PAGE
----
Dr. John E. Savage, 94, a founder of GBMC
Dr. John E. Savage, a retired obstetrician who was a founder of Towson's Greater Baltimore Medical Center, died Saturday at Walker Methodist Health Care Center in Minneapolis of complications from a fall. He was 94.
Dr. Savage was GBMC's first chief of obstetrics, a post he held from 1965, when the hospital opened, until 1973. He was the hospital's chief of staff from 1965 to 1968.
He also was chief of staff at the old Hospital for the Women of Maryland on Bolton Hill's Lafayette Avenue from 1958 to 1965 and its chief of obstetrics there from 1949 to 1965. He had an office in the Medical Arts Building in downtown Baltimore and later practiced in Timonium.
In 1958, he was elected president of the old Maryland Medical Service, which administered Blue Shield. He was president of the American Association of Obstetricians and Gynecologists in 1967.
Born in Philadelphia and raised in Washington, he was a 1928 graduate of the University of Maryland, College Park, and a member of its School of Medicine's Class of 1932.
During World War II, he served stateside in the Army Medical Corps, attaining the rank of major.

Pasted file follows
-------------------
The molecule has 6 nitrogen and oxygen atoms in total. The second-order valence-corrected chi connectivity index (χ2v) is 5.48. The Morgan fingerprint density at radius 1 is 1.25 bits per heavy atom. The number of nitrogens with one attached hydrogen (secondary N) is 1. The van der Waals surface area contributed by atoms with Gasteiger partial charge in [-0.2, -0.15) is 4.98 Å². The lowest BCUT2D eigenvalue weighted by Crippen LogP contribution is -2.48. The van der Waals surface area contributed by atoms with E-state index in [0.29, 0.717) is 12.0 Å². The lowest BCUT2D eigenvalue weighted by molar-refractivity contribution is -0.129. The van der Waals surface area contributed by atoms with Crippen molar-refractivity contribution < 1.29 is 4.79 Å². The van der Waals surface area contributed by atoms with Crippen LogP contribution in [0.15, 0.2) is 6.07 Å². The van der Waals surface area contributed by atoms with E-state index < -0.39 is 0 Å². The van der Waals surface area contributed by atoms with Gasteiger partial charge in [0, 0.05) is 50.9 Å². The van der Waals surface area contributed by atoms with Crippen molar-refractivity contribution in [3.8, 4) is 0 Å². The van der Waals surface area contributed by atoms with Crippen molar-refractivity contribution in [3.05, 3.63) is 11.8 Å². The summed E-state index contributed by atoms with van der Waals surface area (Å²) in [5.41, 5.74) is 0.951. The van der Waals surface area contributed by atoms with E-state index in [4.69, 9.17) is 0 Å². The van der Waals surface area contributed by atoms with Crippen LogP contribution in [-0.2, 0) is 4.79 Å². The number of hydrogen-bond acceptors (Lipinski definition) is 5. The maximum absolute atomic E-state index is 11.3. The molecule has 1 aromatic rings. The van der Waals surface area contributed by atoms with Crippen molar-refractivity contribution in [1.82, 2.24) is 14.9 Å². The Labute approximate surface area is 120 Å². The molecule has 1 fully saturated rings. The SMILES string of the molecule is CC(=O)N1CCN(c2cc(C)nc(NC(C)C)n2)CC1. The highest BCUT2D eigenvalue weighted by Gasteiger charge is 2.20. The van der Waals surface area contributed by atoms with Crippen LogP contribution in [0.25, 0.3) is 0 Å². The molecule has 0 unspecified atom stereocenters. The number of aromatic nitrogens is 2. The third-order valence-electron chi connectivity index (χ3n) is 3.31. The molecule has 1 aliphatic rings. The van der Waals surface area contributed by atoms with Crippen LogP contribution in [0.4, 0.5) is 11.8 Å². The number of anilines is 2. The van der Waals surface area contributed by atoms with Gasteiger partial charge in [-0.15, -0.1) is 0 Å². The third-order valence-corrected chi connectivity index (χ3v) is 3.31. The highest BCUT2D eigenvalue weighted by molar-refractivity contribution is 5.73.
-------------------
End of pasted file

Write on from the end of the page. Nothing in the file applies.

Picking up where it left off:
Dr. Savage had lived in Towson and Cambridge before moving in the late 1970s to Fort Pierce, Fla.
His wife of 57 years, the former Louise Townsend, died in 1990.
A memorial service will be held at 2 p.m. today at the Church of St. Stephen the Martyr in Edina, Minn.
He is survived by a daughter, Caroline S. Wanstall of Edina; four grandchildren; and eight great-grandchildren. A son, John E. "Ted" Savage Jr., died in 1992.
Maurice S. Bozel Sr., 68, head of trucking company
Maurice S. "Moe" Bozel Sr., board chairman and former president of R.W. Bozel Transfer Inc., died of respiratory failure Feb. 8 at his Lutherville home. He was 68.
Born and raised in Hamilton, he earned a bachelor's degree in business in 1955 from Loyola College and served in the Army before joining the family trucking business.
Founded by his father in 1919 and specializing in perishable goods, the company and its affiliate, Bozel Enterprises, based in Halethorpe, operates 150 tractors and trailers throughout the nation.
Mr. Bozel stepped down as president in 1993 but remained as chairman of the board. "He was extremely proud that we were the oldest refrigerated carrier in Maryland and one of the oldest in the United States," said a son, Patrick B. Bozel, company president.
Mr. Bozel was a past president of the Maryland Motor Truck Association and the Traffic Club of Baltimore. His philanthropic interests included Loyola College and St. Agnes HealthCare, which presented him with its Dougherty Award last year in recognition of his longtime support.
Mr. Bozel enjoyed golfing and entertaining friends at an annual February "Beat the Blahs" gathering at Snyder's Willow Grove restaurant in Linthicum.
He was a member of Nativity of Our Lord Jesus Christ Roman Catholic Church in Timonium, where a Mass of Christian burial was offered Wednesday.